Category archive: Northern Iowa Panthers

The atmosphere of the Carrier Classic, with its overwhelming sense of patriotism and the sheer uniqueness of playing a game on the deck of the USS Carl Vinson, along with the historical significance of that vessel, will be hard to top.

The view was magnificent. The Naval presence in all its glory and uniformity was as impressive as one would imagine. And the appreciation from the sailors for the break from the daily routine was genuine.

If you missed that game or any of the matchups on opening weekend, you're in for a treat because you won't be able to turn on the ESPN family of networks from 11:59 p.m. ET on Monday until about 1 a.m. ET on Wednesday without seeing college basketball on the screen.

Here are some questions to ponder as the fourth annual Tip-Off Marathon begins with Washington State at Gonzaga and ends with an NIT Season Tip-Off game the following night from Stanford.

Mike Krzyzewski and Bob Knight AP Photo/Charles KrupaMike Krzyzewski and Bob Knight are tied atop the all-time wins list, but Krzyzewski could set the new mark against Michigan State at the Champions Classic.

1. Will Duke coach Mike Krzyzewski become the NCAA's all-time winningest coach? The Blue Devils play Michigan State in the first game at the Champions Classic (ESPN, 7 p.m. ET) from Madison Square Garden. Duke struggled against Belmont in its opener and then blasted Presbyterian on Saturday. Neither result should come as a surprise. The Blue Devils are usually the home team in New York, but it will be interesting to see how many Spartans fans are able to make the trip, especially if some of them just went to San Diego. Still, Michigan State has a real shot to upstage Coach K. Despite their loss to North Carolina, the Spartans were the aggressor, outrebounding the Tar Heels convincingly 42-31. The Blue Devils have as much size as North Carolina, so the challenge will be similar. But MSU must shoot better from 3-point range than it did against UNC (2-of-20). Another key to the game is seeing which team converts timely perimeter shots. If Duke wins, we'll have the unique setting of Krzyzewski winning No. 903 and passing his former coach Bob Knight, who will sit courtside calling the game for ESPN.

2. How will the Thomas Robinson-Anthony Davis matchup unfold? This could turn out to be one of the more anticipated frontcourt showdowns during the nonconference schedule, as this individual battle highlights the second game of the Champions Classic between Kentucky and Kansas (ESPN, 9:30 ET). Robinson began the season as the go-to guy for Kansas, finishing with 18 points and 11 rebounds against Towson. Meanwhile, Davis, UK's highly touted freshman, blitzed Marist with 23 points and 10 boards in the Wildcats' 50-point rout. Kentucky has more options than KU and can lean on Doron Lamb or Terrence Jones to get it plenty of points. But the tussle between Robinson and Davis will be good theater throughout the night.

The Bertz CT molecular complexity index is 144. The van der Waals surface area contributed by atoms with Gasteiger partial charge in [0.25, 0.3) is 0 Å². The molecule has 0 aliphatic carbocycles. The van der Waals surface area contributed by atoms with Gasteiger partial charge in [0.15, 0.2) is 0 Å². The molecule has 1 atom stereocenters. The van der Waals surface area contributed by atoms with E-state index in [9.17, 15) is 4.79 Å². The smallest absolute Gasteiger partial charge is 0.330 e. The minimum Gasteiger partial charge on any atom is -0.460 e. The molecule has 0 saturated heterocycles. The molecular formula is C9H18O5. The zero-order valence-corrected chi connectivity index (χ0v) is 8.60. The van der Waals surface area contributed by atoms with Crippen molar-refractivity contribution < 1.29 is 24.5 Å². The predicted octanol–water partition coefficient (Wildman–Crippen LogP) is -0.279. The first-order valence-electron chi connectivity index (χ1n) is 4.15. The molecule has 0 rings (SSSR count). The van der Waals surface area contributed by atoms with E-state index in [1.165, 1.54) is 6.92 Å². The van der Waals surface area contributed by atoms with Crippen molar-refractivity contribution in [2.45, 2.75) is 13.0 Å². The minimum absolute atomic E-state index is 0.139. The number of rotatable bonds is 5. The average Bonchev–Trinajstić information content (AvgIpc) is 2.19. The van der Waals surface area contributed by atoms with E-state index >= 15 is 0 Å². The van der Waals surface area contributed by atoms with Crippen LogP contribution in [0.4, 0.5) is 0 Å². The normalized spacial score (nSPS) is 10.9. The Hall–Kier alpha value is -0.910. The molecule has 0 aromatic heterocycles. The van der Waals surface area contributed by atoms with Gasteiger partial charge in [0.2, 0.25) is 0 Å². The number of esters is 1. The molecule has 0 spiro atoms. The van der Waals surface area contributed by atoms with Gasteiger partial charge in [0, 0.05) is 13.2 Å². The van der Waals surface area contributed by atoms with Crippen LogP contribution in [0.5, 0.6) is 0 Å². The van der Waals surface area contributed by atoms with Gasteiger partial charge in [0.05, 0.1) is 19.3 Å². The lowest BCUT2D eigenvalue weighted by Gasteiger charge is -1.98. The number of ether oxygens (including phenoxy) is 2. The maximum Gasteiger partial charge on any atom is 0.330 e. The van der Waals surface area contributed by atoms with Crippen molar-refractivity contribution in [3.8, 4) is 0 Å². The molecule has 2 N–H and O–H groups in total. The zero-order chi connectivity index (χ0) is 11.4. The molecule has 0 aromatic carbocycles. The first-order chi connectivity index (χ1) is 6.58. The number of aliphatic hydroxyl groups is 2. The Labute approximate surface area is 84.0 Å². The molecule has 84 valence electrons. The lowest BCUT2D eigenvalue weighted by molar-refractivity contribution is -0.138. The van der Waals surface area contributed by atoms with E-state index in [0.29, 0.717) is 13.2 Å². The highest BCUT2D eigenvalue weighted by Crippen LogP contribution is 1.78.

3. How will Ohio State's Aaron Craft and William Buford handle Florida's perimeter? We're not conceding the Jared Sullinger-Patric Young matchup (well, we will for these purposes), but this game may come down to the guards. Florida's set of Kenny Boynton, Mike Rosario, Brad Beal and Erving Walker is off to a sensational start. Rosario scored 19 points off the bench, while Boynton scored 19 and Beal 14 (Walker added 10) in a rout of Jackson State. Craft and Buford will be tested defensively more so than they were a year ago, when Ohio State won easily at UF during this same event. The Buckeyes, who host the Gators at 8 p.m. ET (ESPN2), are the No. 3 team in the nation because of Sullinger. But this will be the first time OSU may feel the loss of defensive specialist David Lighty.

4. Can Belmont emerge from the brutal opening weekend with a split? The Bruins nearly nipped Duke in a comeback that fell one possession short. The next challenge is a visit to in-state Memphis at noon ET on ESPN. Belmont won't have any awe factor in playing the Tigers. The Bruins should come into this game oozing with confidence after their showing versus the Blue Devils. Memphis is still a young team and a work in progress. The Tigers have more talent, but the question is whether they will show patience against a Belmont team that will want to run and run and run. This could be one of the most entertaining games of the day.

5. How will Baylor handle its one and likely only test during Perry Jones III's suspension? Jones must sit for three more games after accepting an extra benefit. The Bears beat Texas Southern on Friday and Jackson State on Sunday. The two games that follow Baylor's home matchup with San Diego State (ESPN, 2 p.m. ET) are South Carolina State and Texas-Arlington. This is not the same Aztecs team from last season after the roster was gutted by graduating seniors and an early-entry NBA departure. Still, they are athletic enough to cause problems. The Bears have options with Quincy Acy, Quincy Miller and Anthony Jones, but this game should at least push Baylor a tad more than the first two did during Jones' suspension.